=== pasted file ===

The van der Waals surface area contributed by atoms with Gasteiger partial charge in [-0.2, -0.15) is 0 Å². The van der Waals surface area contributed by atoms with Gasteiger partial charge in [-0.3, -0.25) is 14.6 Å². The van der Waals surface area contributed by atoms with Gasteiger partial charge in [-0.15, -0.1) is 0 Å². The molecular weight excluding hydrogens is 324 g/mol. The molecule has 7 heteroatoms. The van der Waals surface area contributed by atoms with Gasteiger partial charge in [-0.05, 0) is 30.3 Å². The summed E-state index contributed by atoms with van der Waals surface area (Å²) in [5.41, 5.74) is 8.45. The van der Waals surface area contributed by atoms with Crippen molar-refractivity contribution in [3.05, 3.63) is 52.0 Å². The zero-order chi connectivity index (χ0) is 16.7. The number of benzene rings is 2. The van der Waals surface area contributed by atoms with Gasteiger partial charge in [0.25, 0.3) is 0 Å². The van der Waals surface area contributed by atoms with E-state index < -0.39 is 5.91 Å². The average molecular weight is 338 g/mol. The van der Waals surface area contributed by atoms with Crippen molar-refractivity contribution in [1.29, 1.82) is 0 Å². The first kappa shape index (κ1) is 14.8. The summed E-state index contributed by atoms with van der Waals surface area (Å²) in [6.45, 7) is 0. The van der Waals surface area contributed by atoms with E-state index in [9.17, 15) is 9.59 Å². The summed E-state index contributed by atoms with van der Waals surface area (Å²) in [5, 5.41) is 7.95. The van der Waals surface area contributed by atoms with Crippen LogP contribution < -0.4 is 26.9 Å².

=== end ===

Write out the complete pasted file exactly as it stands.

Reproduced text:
The van der Waals surface area contributed by atoms with Gasteiger partial charge in [-0.2, -0.15) is 0 Å². The van der Waals surface area contributed by atoms with Gasteiger partial charge in [-0.3, -0.25) is 14.6 Å². The van der Waals surface area contributed by atoms with Gasteiger partial charge in [-0.15, -0.1) is 0 Å². The molecular weight excluding hydrogens is 324 g/mol. The molecule has 7 heteroatoms. The van der Waals surface area contributed by atoms with Gasteiger partial charge in [-0.05, 0) is 30.3 Å². The summed E-state index contributed by atoms with van der Waals surface area (Å²) in [5.41, 5.74) is 8.45. The van der Waals surface area contributed by atoms with Crippen molar-refractivity contribution in [3.05, 3.63) is 52.0 Å². The zero-order chi connectivity index (χ0) is 16.7. The number of benzene rings is 2. The van der Waals surface area contributed by atoms with Gasteiger partial charge in [0.25, 0.3) is 0 Å². The van der Waals surface area contributed by atoms with E-state index < -0.39 is 5.91 Å². The average molecular weight is 338 g/mol. The van der Waals surface area contributed by atoms with Crippen molar-refractivity contribution in [1.29, 1.82) is 0 Å². The first kappa shape index (κ1) is 14.8. The summed E-state index contributed by atoms with van der Waals surface area (Å²) in [6.45, 7) is 0. The van der Waals surface area contributed by atoms with E-state index in [9.17, 15) is 9.59 Å². The summed E-state index contributed by atoms with van der Waals surface area (Å²) in [5, 5.41) is 7.95. The van der Waals surface area contributed by atoms with Crippen LogP contribution < -0.4 is 26.9 Å².